In certain markets (such as London), as well as technical, financial and legal due diligence, the influence of ESG rating agencies has resulted in ESG becoming a major focus in relation to larger mining IPOs. Investor roadshows are fast becoming a platform at which investors can and will pose ESG related questions, including how a company’s initiatives align with relevant ESG codes and standards. This means companies that have adopted a more transparent and advanced ESG disclosure framework may be in a better position to attract investors seeking sustainable opportunities.
While certain ESG-related information will be available from public sources with respect to the larger mining groups who are subject to relevant reporting obligations, there are also indices and ratings agencies (such as FTSE4Good, DJSI, Sustainalytics, MSCI) which rank companies according to their actual or perceived ESG strengths. Larger investors may well also retain in-house ESG specialists responsible for assessing these issues.
Shareholder and other activism
In addition to informing how investors deploy their capital in the first place, ESG factors have become a feature of shareholder activism, whereby existing investors use their shareholding to seek to influence the relevant company’s ESG performance. In the oil and gas industry, groups such as Follow This have been making themselves known at annual general meetings, often diverting attention from other key strategic messages which boards wish to communicate. We anticipate that the mining industry will soon follow as a target. For example, the shareholders of BHP Group submitted resolutions in 2022 regarding climate sensitivity analysis in financial statements, and advocated for BHP to deliver a consistent climate policy.
Other bodies, including the World Gold Council, are lobbying for insurance providers to become more involved in the ESG movement, in particular by requiring mining companies to uphold ESG principles in order to be eligible for insurance policies.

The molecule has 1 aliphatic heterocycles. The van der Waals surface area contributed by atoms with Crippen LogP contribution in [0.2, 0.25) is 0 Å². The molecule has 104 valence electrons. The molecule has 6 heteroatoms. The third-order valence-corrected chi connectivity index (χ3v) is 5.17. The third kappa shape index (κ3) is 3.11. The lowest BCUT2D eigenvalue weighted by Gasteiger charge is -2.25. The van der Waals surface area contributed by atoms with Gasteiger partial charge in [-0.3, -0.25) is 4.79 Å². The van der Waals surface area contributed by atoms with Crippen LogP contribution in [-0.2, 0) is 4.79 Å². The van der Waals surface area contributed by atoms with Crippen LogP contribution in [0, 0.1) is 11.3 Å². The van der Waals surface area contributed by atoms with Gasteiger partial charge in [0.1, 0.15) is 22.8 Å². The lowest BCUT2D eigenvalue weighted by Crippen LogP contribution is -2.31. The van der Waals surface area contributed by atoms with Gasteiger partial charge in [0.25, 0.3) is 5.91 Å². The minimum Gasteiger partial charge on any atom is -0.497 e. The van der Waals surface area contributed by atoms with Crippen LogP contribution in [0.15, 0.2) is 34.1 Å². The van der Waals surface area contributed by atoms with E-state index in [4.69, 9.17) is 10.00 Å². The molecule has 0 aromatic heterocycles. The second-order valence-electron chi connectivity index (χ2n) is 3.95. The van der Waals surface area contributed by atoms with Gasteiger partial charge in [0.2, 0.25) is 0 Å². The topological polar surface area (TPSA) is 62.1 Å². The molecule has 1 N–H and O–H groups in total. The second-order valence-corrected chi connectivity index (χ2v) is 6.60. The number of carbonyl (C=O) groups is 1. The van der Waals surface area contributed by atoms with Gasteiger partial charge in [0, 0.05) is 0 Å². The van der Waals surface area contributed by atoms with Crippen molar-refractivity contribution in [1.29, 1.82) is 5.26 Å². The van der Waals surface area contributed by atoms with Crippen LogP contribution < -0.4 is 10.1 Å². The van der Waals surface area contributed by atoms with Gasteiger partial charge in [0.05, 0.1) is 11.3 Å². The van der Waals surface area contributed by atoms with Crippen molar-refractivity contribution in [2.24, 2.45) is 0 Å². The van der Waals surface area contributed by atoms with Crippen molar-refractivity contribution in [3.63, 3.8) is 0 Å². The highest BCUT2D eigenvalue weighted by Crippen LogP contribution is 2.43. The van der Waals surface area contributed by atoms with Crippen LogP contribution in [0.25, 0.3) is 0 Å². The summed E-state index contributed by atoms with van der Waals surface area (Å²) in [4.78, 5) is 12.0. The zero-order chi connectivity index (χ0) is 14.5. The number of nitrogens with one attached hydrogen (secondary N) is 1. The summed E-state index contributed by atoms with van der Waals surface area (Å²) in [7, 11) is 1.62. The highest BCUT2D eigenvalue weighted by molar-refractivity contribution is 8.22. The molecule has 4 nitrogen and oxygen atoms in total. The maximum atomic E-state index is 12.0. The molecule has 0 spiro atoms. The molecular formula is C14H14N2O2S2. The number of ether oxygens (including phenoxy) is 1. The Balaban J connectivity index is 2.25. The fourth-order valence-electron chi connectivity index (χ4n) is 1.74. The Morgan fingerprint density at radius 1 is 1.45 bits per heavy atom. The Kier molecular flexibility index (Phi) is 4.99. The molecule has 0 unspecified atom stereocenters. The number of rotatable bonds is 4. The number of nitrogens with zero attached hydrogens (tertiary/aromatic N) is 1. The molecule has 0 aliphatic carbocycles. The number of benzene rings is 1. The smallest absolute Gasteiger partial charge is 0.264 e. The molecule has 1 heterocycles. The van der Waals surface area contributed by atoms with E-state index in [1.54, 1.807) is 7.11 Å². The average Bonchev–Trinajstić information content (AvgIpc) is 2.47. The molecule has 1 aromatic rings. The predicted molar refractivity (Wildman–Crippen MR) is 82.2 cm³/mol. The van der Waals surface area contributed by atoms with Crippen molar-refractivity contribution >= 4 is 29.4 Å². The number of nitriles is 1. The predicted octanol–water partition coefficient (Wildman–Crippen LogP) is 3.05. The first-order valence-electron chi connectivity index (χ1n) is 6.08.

The mining sector continues to attract investment, including from those investors focused on ESG and in particular sustainability, not least because of its key role in facilitating the accelerating energy transition (something which has not always been well understood by the wider investment community). In our experience, preparing (and in some cases, publishing) a clear, robust and deliverable ESG strategy will help to assuage investor concerns regarding the mining industry, and to promote continued investment. Such a strategy should carefully consider both the mandatory and voluntary ESG frameworks and standards (and the extent to which those voluntary codes should apply to a particular company’s operations), as well as your company’s specific corporate values and overall strategic priorities. It is clearly important to outline how that strategy will be implemented and to demonstrate, monitor and record compliance in practice.
It is also possible for miners to obtain independent certification of their ESG performance from bodies such as the International Council for Mining and Metals (ICMM) or Initiative for Responsible Mining Assurance (IRMA) who evaluate performance against industry accepted ESG (e.g., IFC). The independent nature of the assessment (depending on the outcome) can provide welcome assurance for potential investors looking for sustainable investment targets.
Failing to address ESG concerns at the outset of a project can lead to issues further down the line. We recommend that companies actively engage with investors to proactively identify ESG concerns from the start and explain how they propose to mitigate or eliminate those ESG risks. Having an open and constructive dialogue not only shows a company’s commitment to the ESG agenda, but also potentially dampens the ire of activist shareholders in the face of any future challenge.
From a board perspective, the “G” aspect of ESG is growing in prominence. Litigation risks arising from potential parent company responsibility for subsidiary actions (or inactions) in the ESG sphere are increasing. In addition, the volume and remit of required ESG reporting are growing in many key jurisdictions, generating greater compliance obligations and opening a window for activists to seek to hold companies to account for upholding the ESG claims they make. We anticipate that it will not be long before most investors expressly include corporate governance, and verification of claims made in ESG reporting exercises, within their investment assessment processes.